Tuesday, June 12
I am often convinced that I should have been Donna Hay. As much as I love my family, my friends and my cat, surely I was destined to be born ten years earlier; to create her wonderful recipes and cookbooks and run her painfully tasteful general store. Baking, and shooting in remote, beautiful location. Eating macarons and surrounding myself with pretty things.
But if there's one other woman whose life I want to live, if only for a day, it would be Maeve O'Meara. Now there's a dream job-- not only traveling to the most beautiful parts of the world, but eating her way through them, meeting the finest chefs, and taking home their recipes.
I recently came across the cookbook companion to her French Food Safari. It's a wonderful collection of recipes--both savoury and sweet-- that are simple, delicious and contain basic, easily attainable ingredients.
I don't think I can go past anything pear related when I'm on the hunt for a Autumn or Winter desert recipe. And despite not really feeling like going to the effort of making pastry, this is such a simple recipe as it requires no blind baking, but still creates a beautifully golden, crumbly pastry.
Recipe from Pierrick Boyer as featured in 'French Food Safari'
For shortcrust pastry:
250 gms plain flour, sifted
200 gms unsalted butter, at room temperature
1/3 cup caster sugar
3 egg yolks
For poached pears:
400 gms white sugar
500 mls water
5 cardamom pods
2 star anise
4 firm-ripe pears, peeled, cored and quartered
40 gms unsalted butter, at room temperature
40 gms caster sugar
40 gms almond meal
1 small egg
2 tbsps cream
For the pastry, place the flour, sugar, salt and butter in the bowl of an electric mixer and mix on a low speed until incorporated. Add the egg yolks, increase the speed a little, and mix until a nice dough forms. Shape into a disc, wrap in plastic, and chill for one hour.
Next, poach the pears. Combine the sugar, water and spices in a medium saucepan and bring to the boil, stirring until the sugar is completely dissolved. Reduce the heat, add pears, and gently simmer for about 15 minutes, until pears are just tender. Remove the pears from the syrup to cool. I then continued to simmer the liquid for a further ten minutes until slightly thick and syrupy.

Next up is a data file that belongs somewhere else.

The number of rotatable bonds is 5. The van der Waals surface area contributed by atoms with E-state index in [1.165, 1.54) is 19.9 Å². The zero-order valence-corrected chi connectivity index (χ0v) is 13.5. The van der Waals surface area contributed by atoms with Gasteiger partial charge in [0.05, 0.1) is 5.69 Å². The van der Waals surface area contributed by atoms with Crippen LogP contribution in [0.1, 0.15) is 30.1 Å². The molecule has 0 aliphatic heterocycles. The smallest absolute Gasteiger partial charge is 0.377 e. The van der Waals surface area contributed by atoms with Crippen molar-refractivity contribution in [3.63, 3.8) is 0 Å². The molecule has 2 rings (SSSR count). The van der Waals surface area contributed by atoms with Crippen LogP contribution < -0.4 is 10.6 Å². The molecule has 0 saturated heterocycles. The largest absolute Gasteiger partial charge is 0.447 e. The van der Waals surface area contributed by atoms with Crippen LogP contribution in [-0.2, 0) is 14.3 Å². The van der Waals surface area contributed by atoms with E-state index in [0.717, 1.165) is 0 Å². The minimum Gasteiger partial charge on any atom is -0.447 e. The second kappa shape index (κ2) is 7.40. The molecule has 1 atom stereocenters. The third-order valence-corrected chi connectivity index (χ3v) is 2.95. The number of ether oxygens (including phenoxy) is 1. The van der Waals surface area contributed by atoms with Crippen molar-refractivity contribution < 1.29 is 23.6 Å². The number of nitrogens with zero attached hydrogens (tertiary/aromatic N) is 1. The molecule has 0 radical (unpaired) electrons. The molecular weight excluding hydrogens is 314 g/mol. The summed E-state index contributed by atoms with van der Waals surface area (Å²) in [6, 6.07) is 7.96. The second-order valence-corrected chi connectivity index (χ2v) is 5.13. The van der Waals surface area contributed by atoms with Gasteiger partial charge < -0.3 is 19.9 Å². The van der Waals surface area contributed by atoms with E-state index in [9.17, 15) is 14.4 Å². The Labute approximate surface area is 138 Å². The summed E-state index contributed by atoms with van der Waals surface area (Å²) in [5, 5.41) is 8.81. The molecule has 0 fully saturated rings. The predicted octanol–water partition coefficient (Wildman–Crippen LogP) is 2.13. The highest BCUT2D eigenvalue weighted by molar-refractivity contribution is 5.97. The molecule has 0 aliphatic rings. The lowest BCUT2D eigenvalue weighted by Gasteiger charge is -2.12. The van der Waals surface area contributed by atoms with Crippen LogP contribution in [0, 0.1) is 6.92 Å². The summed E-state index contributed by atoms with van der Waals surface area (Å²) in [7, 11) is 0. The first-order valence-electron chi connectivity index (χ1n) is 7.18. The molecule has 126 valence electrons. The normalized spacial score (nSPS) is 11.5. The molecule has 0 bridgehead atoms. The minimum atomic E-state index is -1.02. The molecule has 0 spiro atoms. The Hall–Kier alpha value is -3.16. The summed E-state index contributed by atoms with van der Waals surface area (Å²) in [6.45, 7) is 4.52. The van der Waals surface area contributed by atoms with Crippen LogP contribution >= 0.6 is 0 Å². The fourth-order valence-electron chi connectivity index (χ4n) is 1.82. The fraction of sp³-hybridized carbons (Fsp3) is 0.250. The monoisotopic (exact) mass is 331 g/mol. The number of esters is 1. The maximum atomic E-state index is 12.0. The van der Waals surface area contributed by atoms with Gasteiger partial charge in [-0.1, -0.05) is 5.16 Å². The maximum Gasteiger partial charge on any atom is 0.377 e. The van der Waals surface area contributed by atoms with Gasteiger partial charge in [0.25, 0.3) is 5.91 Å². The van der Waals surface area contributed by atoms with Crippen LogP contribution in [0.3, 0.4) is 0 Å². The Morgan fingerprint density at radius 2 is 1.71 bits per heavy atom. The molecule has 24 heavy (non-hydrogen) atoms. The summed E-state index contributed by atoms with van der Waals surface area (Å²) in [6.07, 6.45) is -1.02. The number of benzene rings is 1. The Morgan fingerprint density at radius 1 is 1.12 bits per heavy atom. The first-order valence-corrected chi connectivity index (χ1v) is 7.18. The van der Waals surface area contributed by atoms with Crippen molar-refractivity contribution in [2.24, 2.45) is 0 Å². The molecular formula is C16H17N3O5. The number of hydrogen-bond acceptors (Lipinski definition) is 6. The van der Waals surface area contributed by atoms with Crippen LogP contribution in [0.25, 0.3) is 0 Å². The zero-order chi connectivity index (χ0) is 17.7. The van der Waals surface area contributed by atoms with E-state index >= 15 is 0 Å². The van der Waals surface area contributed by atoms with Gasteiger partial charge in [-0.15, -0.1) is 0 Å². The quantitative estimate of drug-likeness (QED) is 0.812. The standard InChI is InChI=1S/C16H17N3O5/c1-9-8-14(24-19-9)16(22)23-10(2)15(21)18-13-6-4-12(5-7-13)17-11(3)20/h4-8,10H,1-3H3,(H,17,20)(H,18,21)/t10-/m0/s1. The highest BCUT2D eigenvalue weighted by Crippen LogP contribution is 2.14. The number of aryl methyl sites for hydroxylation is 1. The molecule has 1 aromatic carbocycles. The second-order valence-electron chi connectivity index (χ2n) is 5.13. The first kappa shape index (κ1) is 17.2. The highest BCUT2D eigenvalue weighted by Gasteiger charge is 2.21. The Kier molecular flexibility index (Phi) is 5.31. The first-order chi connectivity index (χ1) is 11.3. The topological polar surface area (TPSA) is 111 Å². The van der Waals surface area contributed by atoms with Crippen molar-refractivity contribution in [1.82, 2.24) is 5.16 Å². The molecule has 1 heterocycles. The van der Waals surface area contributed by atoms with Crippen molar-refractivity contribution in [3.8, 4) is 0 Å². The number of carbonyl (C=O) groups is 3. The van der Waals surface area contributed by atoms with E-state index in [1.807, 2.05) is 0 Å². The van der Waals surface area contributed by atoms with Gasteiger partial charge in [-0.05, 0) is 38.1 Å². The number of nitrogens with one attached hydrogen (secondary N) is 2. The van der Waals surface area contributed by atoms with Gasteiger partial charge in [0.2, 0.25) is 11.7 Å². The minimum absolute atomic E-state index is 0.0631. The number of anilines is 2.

Now that the pastry has rested, lightly butter a round, 22cm loose-bottomed tart tin. Roll the pastry out until about 3-4mm thick on a lightly floured surface, or between two sheets of baking paper. Gently lift the pastry into the prepared tin, and press into the base and sides, trimming off any excess.
Preheat the oven to 170C.
To make the frangipane, place the butter and sugar in a small bowl and mix with a wooden spoon until combined. Stir in the almond meal, the egg, and then the cream.
Spoon the frangipane into the uncooked tart shell and arrange the pearsover the top. Bake for about 40-45 minutes, or until both pastry and fragipane are golden brown. Allow the tart to cool in the tin before trying to remove it, and then lightly brush the top of the tart with the spicy syrup to make the tart beautiful and glossy.
This tart will be fine to serve the following day, but after that, the moisture from the pears begins to soften both the frangipane and the pastry, so it really is best eaten as soon as possible.
I imagine this would be just as wonderful with apples, or apricots or peaches. Fragipane tarts are a classic dessert for good reason-- they're just so delicious, and simple. It's taken me a while to rediscover pears-- one of my favourite fruits-- this season, but I know this will spark my annual obsession. And who can ever have enough pear in their lives?
Recommending baking soundtrack: Songs: Ohia - Magnolia Electric Co.